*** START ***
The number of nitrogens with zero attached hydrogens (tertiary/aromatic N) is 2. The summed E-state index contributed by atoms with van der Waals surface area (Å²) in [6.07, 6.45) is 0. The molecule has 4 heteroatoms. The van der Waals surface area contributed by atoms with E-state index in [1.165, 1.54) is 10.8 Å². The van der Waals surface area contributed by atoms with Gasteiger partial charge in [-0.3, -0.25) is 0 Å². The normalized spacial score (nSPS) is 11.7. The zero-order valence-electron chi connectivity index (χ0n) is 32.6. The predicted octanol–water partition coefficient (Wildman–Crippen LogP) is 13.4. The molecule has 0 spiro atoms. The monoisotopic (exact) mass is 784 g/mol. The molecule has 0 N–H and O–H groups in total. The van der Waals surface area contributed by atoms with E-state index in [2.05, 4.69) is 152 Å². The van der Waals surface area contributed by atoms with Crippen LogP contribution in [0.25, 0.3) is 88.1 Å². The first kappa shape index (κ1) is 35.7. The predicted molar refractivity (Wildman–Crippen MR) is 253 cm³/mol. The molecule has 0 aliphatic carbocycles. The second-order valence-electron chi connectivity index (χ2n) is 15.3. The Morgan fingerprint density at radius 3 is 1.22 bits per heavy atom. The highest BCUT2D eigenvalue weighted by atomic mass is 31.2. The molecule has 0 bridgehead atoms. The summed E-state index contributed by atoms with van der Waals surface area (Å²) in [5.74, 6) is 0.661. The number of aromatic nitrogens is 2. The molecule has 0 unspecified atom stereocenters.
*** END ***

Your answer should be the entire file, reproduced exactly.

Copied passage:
The number of nitrogens with zero attached hydrogens (tertiary/aromatic N) is 2. The summed E-state index contributed by atoms with van der Waals surface area (Å²) in [6.07, 6.45) is 0. The molecule has 4 heteroatoms. The van der Waals surface area contributed by atoms with E-state index in [1.165, 1.54) is 10.8 Å². The van der Waals surface area contributed by atoms with Gasteiger partial charge in [-0.3, -0.25) is 0 Å². The normalized spacial score (nSPS) is 11.7. The zero-order valence-electron chi connectivity index (χ0n) is 32.6. The predicted octanol–water partition coefficient (Wildman–Crippen LogP) is 13.4. The molecule has 0 spiro atoms. The monoisotopic (exact) mass is 784 g/mol. The molecule has 0 N–H and O–H groups in total. The van der Waals surface area contributed by atoms with E-state index in [2.05, 4.69) is 152 Å². The van der Waals surface area contributed by atoms with Crippen LogP contribution in [0.25, 0.3) is 88.1 Å². The first kappa shape index (κ1) is 35.7. The predicted molar refractivity (Wildman–Crippen MR) is 253 cm³/mol. The molecule has 0 aliphatic carbocycles. The second-order valence-electron chi connectivity index (χ2n) is 15.3. The Morgan fingerprint density at radius 3 is 1.22 bits per heavy atom. The highest BCUT2D eigenvalue weighted by atomic mass is 31.2. The molecule has 0 bridgehead atoms. The summed E-state index contributed by atoms with van der Waals surface area (Å²) in [5.74, 6) is 0.661. The number of aromatic nitrogens is 2. The molecule has 0 unspecified atom stereocenters.